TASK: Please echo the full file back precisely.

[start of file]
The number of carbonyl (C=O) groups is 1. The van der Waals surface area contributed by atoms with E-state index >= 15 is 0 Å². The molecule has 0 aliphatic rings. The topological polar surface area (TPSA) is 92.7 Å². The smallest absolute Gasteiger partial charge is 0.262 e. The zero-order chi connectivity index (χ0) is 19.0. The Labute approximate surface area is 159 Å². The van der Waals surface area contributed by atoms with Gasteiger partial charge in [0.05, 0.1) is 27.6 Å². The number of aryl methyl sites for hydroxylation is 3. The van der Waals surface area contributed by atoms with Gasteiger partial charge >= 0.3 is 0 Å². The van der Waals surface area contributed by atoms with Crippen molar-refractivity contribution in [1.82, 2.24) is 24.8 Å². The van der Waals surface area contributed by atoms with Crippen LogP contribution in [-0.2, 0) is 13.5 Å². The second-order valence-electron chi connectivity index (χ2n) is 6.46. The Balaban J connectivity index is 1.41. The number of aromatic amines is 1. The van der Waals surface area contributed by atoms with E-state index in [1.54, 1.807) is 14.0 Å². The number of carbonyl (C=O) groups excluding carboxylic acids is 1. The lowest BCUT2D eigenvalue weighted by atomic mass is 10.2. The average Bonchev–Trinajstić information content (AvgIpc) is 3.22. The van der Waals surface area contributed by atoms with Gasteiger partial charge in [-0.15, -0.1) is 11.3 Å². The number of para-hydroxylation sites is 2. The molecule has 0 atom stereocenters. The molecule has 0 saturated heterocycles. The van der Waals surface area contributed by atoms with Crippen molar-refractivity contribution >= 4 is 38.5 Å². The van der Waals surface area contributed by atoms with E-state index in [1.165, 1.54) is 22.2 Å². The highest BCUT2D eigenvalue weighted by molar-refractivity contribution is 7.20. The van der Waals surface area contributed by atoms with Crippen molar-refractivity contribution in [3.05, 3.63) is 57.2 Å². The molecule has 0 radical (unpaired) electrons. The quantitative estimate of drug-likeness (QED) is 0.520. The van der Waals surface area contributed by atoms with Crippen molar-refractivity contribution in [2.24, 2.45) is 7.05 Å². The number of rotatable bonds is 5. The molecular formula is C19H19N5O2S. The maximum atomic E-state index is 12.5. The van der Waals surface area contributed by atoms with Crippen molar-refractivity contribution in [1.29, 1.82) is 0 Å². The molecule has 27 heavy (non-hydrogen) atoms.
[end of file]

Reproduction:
The number of carbonyl (C=O) groups is 1. The van der Waals surface area contributed by atoms with E-state index >= 15 is 0 Å². The molecule has 0 aliphatic rings. The topological polar surface area (TPSA) is 92.7 Å². The smallest absolute Gasteiger partial charge is 0.262 e. The zero-order chi connectivity index (χ0) is 19.0. The Labute approximate surface area is 159 Å². The van der Waals surface area contributed by atoms with Gasteiger partial charge in [0.05, 0.1) is 27.6 Å². The number of aryl methyl sites for hydroxylation is 3. The van der Waals surface area contributed by atoms with Gasteiger partial charge >= 0.3 is 0 Å². The van der Waals surface area contributed by atoms with Crippen molar-refractivity contribution in [1.82, 2.24) is 24.8 Å². The van der Waals surface area contributed by atoms with Crippen LogP contribution in [-0.2, 0) is 13.5 Å². The second-order valence-electron chi connectivity index (χ2n) is 6.46. The Balaban J connectivity index is 1.41. The number of aromatic amines is 1. The van der Waals surface area contributed by atoms with E-state index in [1.54, 1.807) is 14.0 Å². The number of carbonyl (C=O) groups excluding carboxylic acids is 1. The lowest BCUT2D eigenvalue weighted by atomic mass is 10.2. The average Bonchev–Trinajstić information content (AvgIpc) is 3.22. The van der Waals surface area contributed by atoms with Gasteiger partial charge in [-0.15, -0.1) is 11.3 Å². The number of para-hydroxylation sites is 2. The molecule has 0 atom stereocenters. The molecule has 0 saturated heterocycles. The van der Waals surface area contributed by atoms with Crippen molar-refractivity contribution >= 4 is 38.5 Å². The van der Waals surface area contributed by atoms with E-state index in [1.165, 1.54) is 22.2 Å². The highest BCUT2D eigenvalue weighted by molar-refractivity contribution is 7.20. The van der Waals surface area contributed by atoms with Crippen molar-refractivity contribution in [3.05, 3.63) is 57.2 Å². The molecule has 0 radical (unpaired) electrons. The quantitative estimate of drug-likeness (QED) is 0.520. The van der Waals surface area contributed by atoms with Crippen molar-refractivity contribution in [2.24, 2.45) is 7.05 Å². The number of rotatable bonds is 5. The molecular formula is C19H19N5O2S. The maximum atomic E-state index is 12.5. The van der Waals surface area contributed by atoms with Crippen molar-refractivity contribution in [1.29, 1.82) is 0 Å². The molecule has 27 heavy (non-hydrogen) atoms.